If Mario Balotelli had left his “Why Always Me?” T-shirt behind in Manchester, his former manager Roberto Mancini might well have fancied wearing it yesterday.
The Manchester City boss, who used to joke that all his news conferences started with questions about fellow Italian Balotelli before the striker’s move to AC Milan last month, greeted the new must-ask query about his future at the English champions with an expletive. “I cannot continue to answer about this every week,” he fumed after first swearing when asked about reports suggesting Malaga’s Manuel Pellegrini could be in line to take over at City at the end of the season.
“I don’t understand the reason for this – why would Manchester City change their manager? For which reasons? In the last 18 months after 2011 since Manchester United won the Premier League and we won the FA Cup, there were seven trophies (to play for) and Manchester City won three of those,” he added, referring to the league, FA Cup and Community shield.
“I’m not the chairman or CEO, if you want to ask these questions maybe ask them.”
City could be 15 points behind Premier League leaders Manchester United by the time they host third-placed Chelsea tomorrow but Mancini said: “Our target is of course the battle to win the Premier League, we don’t play (for) second.”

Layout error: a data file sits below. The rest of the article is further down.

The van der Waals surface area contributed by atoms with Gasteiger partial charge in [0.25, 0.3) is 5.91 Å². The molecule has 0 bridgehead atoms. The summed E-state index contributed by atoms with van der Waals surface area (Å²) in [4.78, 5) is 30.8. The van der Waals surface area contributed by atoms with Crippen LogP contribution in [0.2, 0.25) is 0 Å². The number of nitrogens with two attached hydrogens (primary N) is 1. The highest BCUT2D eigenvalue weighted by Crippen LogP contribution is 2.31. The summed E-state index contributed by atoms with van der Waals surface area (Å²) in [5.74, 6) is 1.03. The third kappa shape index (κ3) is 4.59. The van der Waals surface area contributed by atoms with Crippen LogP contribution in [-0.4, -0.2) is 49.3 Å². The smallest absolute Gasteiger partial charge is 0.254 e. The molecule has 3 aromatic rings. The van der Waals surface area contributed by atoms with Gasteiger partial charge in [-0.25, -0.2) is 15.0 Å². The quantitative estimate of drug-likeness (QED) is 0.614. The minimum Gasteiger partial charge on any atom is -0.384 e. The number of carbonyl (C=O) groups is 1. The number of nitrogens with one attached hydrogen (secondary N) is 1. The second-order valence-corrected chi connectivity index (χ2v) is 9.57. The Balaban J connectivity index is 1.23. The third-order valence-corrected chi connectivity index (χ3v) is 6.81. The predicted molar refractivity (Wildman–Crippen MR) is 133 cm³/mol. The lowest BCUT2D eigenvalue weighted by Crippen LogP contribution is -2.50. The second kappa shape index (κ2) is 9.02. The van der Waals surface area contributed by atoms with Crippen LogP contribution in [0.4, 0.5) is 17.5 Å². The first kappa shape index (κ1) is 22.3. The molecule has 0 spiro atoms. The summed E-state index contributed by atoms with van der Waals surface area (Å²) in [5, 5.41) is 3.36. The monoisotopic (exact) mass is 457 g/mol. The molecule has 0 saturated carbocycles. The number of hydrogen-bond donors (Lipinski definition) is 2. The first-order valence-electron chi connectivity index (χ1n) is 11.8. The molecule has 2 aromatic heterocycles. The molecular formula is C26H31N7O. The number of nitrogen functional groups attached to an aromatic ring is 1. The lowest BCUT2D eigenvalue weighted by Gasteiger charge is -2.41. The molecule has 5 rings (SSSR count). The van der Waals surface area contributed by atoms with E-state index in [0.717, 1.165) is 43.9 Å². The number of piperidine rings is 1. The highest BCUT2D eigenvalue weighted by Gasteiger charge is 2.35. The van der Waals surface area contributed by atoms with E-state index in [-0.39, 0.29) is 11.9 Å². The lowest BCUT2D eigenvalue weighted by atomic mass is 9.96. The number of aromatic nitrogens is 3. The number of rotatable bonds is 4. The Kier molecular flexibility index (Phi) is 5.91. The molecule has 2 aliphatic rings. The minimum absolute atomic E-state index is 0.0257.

City have 53 points from 26 games, four more than tomorrow’s visitors, and anything other than victory over Chelsea will leave Mancini facing yet more questions about his future.
Arsene Wenger has also faced question about his future all week, but he is confident Arsenal – who host Aston Villa today – can regroup and have a strong end to the season. “What we need is to be united and strong, and not to be destabilised by people who have strong opinions after one game,” he said. “I believe what is important is that the club always goes with the guidelines we have and does not change direction every time we lose a big game, that would lead to a disaster. A bad period for a club is also a good opportunity to show how united and strong you are. We have a good history of that at Arsenal.”
The club’s regular board meeting yesterday was attended by majority shareholder Stan Kroenke, who also watched the Bayern game on Tuesday night. Yet Wenger insisted it was very much a case of business as usual. He said: “The meeting speaks about many things: commercial, ticket prices, long-term plans. I make my report as well on the technical side, so it was the usual thing. Of course we had no euphoria because we have gone through a disappointment on Tuesday night, but apart from that we are responsible people who know what it is to fight.”